Sunday, March 20, 2011
Those of you who watched the double feature Grindhouse a while back -- and, according to the box office take, there weren't many of you -- may remember the previews of coming attractions in between the two movies. Those previews were probably the best thing about the double feature, which was meant to evoke the sensationalistic, gory B-movies of the 1950's, which were often viewed at drive-ins. The two features were directed by Quentin Tarantino and Robert Rodriguez.
One of the previews was for a movie called Machete, about a former Mexican federale whose family is killed by a drug dealer, and who winds up as a day laborer in Texas, where he must do battle with corrupt politicians and vigilantes who are financed by that same drug dealer. Robert Rodriguez decided to do a movie based on that preview, which is a first in Hollywood -- a movie based on a fake preview.
The plot is, of course, just a flimsy excuse for a lot of comic book violence and mayhem. The movie stars Danny Trejo, a one-time drug addict and armed robber, and later welterweight boxing champion of San Quentin. (These facts seem curiously to have been excised from his Wiki bio.) In any case, Trejo's badass credentials are well established. He now seems to be the go-to guy for tough guy roles, and appeared in 18 movies in 2010 alone.
Robert Rodriguez is in fact Trejo's second cousin, a fact that they only discovered on location for another film. But Rodriguez is from the part of the family which grew up on the right side of the tracks (pictures of him reveal not a trace of Indian blood). Rodriguez is also a graduate of the University of Texas. When a middle class boy tries to establish his badass credentials, the results are usually ugly. Machete is a case in point.
For this kind of movie to work, it must function effectively as both an adventure movie and as a spoof of old movies. Machete works semi-effectively as a spoof. But as a movie, it seems calculated to appeal solely to a certain kind of young male who would otherwise be reading comic books. ("Wow -- he sliced off the heads of three of his enemies with a single slash of his machete -- cool!!!!!!!!")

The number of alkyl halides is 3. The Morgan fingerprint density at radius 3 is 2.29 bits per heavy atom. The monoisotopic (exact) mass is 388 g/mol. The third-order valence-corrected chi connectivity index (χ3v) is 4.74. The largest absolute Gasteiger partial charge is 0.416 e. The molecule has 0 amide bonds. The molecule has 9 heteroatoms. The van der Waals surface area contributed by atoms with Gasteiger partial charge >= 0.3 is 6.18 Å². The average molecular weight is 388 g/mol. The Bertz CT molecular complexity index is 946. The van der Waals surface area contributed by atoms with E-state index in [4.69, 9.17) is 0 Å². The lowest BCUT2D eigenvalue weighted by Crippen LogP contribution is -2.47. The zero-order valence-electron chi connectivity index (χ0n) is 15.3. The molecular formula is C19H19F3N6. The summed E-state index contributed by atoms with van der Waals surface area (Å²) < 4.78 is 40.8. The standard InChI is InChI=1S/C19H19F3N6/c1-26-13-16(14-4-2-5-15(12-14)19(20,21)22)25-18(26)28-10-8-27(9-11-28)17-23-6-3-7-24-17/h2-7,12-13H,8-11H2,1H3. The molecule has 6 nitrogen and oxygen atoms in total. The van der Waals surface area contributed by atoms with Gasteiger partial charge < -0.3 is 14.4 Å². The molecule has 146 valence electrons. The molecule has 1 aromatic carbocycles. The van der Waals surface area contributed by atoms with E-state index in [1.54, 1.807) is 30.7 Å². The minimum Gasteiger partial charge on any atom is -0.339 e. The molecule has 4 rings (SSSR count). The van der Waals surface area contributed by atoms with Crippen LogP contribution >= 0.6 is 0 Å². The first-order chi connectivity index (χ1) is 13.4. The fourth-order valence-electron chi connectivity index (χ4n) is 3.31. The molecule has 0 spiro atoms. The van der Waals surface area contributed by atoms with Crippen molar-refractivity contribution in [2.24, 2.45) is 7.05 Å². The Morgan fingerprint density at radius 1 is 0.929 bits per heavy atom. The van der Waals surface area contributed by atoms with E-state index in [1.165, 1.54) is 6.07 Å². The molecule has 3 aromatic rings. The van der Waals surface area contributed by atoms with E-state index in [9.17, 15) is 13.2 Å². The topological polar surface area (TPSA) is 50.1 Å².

A lot of scenes like that strung together are just not enough to sustain a movie. Especially when it seems the filmmakers couldn't decide if they wanted to do an homage to those old B-movies, or a satire of them.
The two female leads, Michelle Rodriguez and Jessica Alba, also seem calculated to appeal to that same demographic, young men who love comic books. The two look almost like sisters, and prance around in similar high heels and come hither looks. When Rodriguez arrives for the final battle scene, she is dressed in skin tight jeans, high heels, and a bikini top -- or is that just a black bra?
Robert DeNiro appears as the corrupt Texas politician. Sometimes he speaks in a southern accent, sometimes in a New York accent. Even when he is in Southern mode, his accent goes back and forth between a Texas twang and the backwoods hillbilly accent he used in Cape Fear. But that's okay, none of the other characters -- or the director -- seemed to notice. Or was that by design, part of the spoof?
The best thing I can say for the movie was that I was never bored.
I wish I could also say I was never confused. But I could just never figure out if I was supposed to be laughing with the film or at it.
Men whose first love is comic books ought not be allowed to direct movies.